People’s National Congress Party
Rural Development Party
Melanesian Liberal Party
People’s Labour Party
Social Democratic Party
Melanesian Alliance Party
National Advance Party
Pipol First Party
T. H. E. Party
The judiciary of Papua New Guinea functions independently of the government.
It defends constitutional freedoms and interprets the laws.
There are numerous levels, the highest of which is the Supreme Court of Papua New Guinea.
The Supreme Court of Papua New Guinea, while independent of the government, is not independently organized; it is instead an appellate Full Court of the
Its Chief Justice, who also serves as the Chief Justice of the National Court, is nominated by the Governor General on the recommendation of the National
Executive Council after discussion with the Minister whose duty is justice.
The Judicial and Legal Services Commission nominate other justices of the National Court, who are there to sit as members of ad hoc benches of the Supreme
Reforms in June 1995 reformed the provincial government structure.
Regional (at large) MPs rose to the post of provincial governors, but still kept their
seats in Parliament.
Papua New Guinea has twenty-two province-level entities: twenty provinces, one
self-governing province (Bougainville) and the National Capital District:
1. Central 12. New Ireland
2. Chimbu (Simbu) 13. Northern (Oro Province)
3. Eastern Highlands 14. Bougainville (self-governing region)
4. East New Britain 15. Southern Highlands
5. East Sepik 16. Western Highlands (Fly)
6. Enga 17. Western Highlands
7. Gulf 18. West New Britain
8. Madang 19. West Sepik (Sandaun)
9. Manus 20. National Capital District
10. Milne Bay 21. Hela
11. Morobe 22. Jiwaka
Born 7 July 1942.
Ninth and current Governor-General of Papua New Guinea since 2011.
Previously led the People’s Democratic Movement party.
Became acting governor-general on 20 December 2010, when Jeffrey Nape
stepped down after only one week with no explanation.
Was elected as Governor-General in his own right on 14 January 2011 when he won
against Pato Kakeraya with sixty-five votes against Kakeraya’s twenty-three;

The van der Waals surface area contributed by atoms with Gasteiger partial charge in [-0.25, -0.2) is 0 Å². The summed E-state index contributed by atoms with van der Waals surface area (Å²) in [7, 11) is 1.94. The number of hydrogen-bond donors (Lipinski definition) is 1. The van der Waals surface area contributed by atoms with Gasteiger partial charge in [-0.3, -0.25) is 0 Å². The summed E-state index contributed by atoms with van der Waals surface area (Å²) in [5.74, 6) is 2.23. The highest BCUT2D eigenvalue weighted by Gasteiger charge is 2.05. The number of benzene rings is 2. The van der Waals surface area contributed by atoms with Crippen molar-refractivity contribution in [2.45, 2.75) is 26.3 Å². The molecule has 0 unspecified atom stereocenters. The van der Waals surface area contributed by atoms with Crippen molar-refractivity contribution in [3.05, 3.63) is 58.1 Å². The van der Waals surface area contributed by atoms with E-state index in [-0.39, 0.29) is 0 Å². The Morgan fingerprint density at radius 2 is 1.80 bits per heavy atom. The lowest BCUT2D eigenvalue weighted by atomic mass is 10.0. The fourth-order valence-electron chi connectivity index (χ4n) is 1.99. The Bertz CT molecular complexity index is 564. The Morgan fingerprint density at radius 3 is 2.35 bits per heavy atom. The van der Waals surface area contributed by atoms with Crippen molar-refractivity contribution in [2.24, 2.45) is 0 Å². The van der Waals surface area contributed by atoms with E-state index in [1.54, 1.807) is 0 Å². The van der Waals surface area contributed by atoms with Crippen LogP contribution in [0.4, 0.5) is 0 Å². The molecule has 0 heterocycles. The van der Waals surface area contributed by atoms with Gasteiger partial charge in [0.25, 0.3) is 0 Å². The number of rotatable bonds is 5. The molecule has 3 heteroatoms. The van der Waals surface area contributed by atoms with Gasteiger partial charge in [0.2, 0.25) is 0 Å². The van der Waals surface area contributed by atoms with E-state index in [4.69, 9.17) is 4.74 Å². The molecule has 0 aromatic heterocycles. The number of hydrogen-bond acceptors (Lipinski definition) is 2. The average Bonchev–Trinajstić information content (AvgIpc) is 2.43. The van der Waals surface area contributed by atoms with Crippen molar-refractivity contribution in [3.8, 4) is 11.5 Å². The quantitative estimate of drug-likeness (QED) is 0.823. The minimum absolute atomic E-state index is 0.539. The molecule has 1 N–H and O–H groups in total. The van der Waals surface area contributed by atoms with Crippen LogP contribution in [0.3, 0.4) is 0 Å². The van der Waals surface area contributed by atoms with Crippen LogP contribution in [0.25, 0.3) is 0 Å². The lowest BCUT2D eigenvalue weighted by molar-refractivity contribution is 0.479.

assumed office on 25 February 2011.
On 26 April 2011, Queen Elizabeth II convened the honour of Knighthood, devoting
him as Knight Grand Cross of the Most Distinguished Order of St Michael and St
George on his nomination as Governor-General of Papua New Guinea at Windsor
Born 13 February 1965 in Ialibu-Pangia District.
Ninth and current PM of Papua New Guinea since 4 August 2012.
Leader of the People’s National Congress and represents the electorate of Ialibu-Pangia.
His father, Brian O’Neill, was an Australian-born judge who was partly of Irish ancestry.
His mother, Awambo Yari, a Papua New Guinean, came from the Southern Highlands.
In 1949, his father moved to Papua New Guinea as an Australian government field general,
known as a kiap in Tok Pisin; he subsequently served as a judge in Goroka until he died in 1982.
Received his education at the Pangia Primary School, Iliabu High School, and Goroka High
Attended the University of Papua New Guinea and graduated in 1986 with a Bachelor of
Accountancy and Commerce.
Worked as an entrepreneur before he became involved with politics.
Lives in Port Moresby, as of 2011, with his partner and two children; he has two daughters (Loris
and Joanne) and three sons (Travis, Brian, and Patrick).
While Travis and Patrick still reside in Papua New Guinea, Brian is going to boarding school in
Australia; both Loris and Joanne are going to college in Queensland, Australia.